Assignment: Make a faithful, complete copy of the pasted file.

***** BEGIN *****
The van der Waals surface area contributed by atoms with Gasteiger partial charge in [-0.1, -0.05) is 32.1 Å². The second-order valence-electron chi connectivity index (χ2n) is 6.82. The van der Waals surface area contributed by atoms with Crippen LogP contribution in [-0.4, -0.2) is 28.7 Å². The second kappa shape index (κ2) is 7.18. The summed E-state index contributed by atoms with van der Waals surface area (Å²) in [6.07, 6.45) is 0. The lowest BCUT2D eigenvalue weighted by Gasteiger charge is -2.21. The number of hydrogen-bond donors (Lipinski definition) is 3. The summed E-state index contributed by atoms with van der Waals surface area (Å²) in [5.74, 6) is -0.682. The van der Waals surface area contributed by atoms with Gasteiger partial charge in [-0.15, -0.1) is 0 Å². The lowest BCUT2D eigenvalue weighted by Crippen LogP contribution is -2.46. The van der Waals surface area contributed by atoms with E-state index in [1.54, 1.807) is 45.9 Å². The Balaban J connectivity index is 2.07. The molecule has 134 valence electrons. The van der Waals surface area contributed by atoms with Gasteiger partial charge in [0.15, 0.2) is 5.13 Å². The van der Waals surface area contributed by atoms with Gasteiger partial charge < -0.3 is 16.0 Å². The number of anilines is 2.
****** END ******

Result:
The van der Waals surface area contributed by atoms with Gasteiger partial charge in [-0.1, -0.05) is 32.1 Å². The second-order valence-electron chi connectivity index (χ2n) is 6.82. The van der Waals surface area contributed by atoms with Crippen LogP contribution in [-0.4, -0.2) is 28.7 Å². The second kappa shape index (κ2) is 7.18. The summed E-state index contributed by atoms with van der Waals surface area (Å²) in [6.07, 6.45) is 0. The lowest BCUT2D eigenvalue weighted by Gasteiger charge is -2.21. The number of hydrogen-bond donors (Lipinski definition) is 3. The summed E-state index contributed by atoms with van der Waals surface area (Å²) in [5.74, 6) is -0.682. The van der Waals surface area contributed by atoms with Gasteiger partial charge in [-0.15, -0.1) is 0 Å². The lowest BCUT2D eigenvalue weighted by Crippen LogP contribution is -2.46. The van der Waals surface area contributed by atoms with E-state index in [1.54, 1.807) is 45.9 Å². The Balaban J connectivity index is 2.07. The molecule has 134 valence electrons. The van der Waals surface area contributed by atoms with Gasteiger partial charge in [0.15, 0.2) is 5.13 Å². The van der Waals surface area contributed by atoms with Gasteiger partial charge < -0.3 is 16.0 Å². The number of anilines is 2.